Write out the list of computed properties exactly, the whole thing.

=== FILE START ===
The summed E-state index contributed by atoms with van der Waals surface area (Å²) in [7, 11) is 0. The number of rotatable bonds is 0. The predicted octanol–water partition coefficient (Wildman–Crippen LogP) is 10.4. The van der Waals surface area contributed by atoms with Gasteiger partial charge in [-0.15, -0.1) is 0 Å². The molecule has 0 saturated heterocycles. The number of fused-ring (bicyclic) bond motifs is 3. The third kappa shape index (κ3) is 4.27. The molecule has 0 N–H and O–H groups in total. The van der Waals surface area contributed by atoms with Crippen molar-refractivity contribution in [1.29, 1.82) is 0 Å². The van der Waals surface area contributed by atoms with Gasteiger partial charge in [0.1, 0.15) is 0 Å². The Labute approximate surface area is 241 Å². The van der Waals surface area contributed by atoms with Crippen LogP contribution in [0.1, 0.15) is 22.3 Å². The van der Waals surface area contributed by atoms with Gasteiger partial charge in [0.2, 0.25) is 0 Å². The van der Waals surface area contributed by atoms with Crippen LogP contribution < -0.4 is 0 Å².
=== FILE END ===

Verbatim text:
The summed E-state index contributed by atoms with van der Waals surface area (Å²) in [7, 11) is 0. The number of rotatable bonds is 0. The predicted octanol–water partition coefficient (Wildman–Crippen LogP) is 10.4. The van der Waals surface area contributed by atoms with Gasteiger partial charge in [-0.15, -0.1) is 0 Å². The molecule has 0 saturated heterocycles. The number of fused-ring (bicyclic) bond motifs is 3. The third kappa shape index (κ3) is 4.27. The molecule has 0 N–H and O–H groups in total. The van der Waals surface area contributed by atoms with Crippen molar-refractivity contribution in [1.29, 1.82) is 0 Å². The van der Waals surface area contributed by atoms with Gasteiger partial charge in [0.1, 0.15) is 0 Å². The Labute approximate surface area is 241 Å². The van der Waals surface area contributed by atoms with Crippen LogP contribution in [0.1, 0.15) is 22.3 Å². The van der Waals surface area contributed by atoms with Gasteiger partial charge in [0.2, 0.25) is 0 Å². The van der Waals surface area contributed by atoms with Crippen LogP contribution < -0.4 is 0 Å².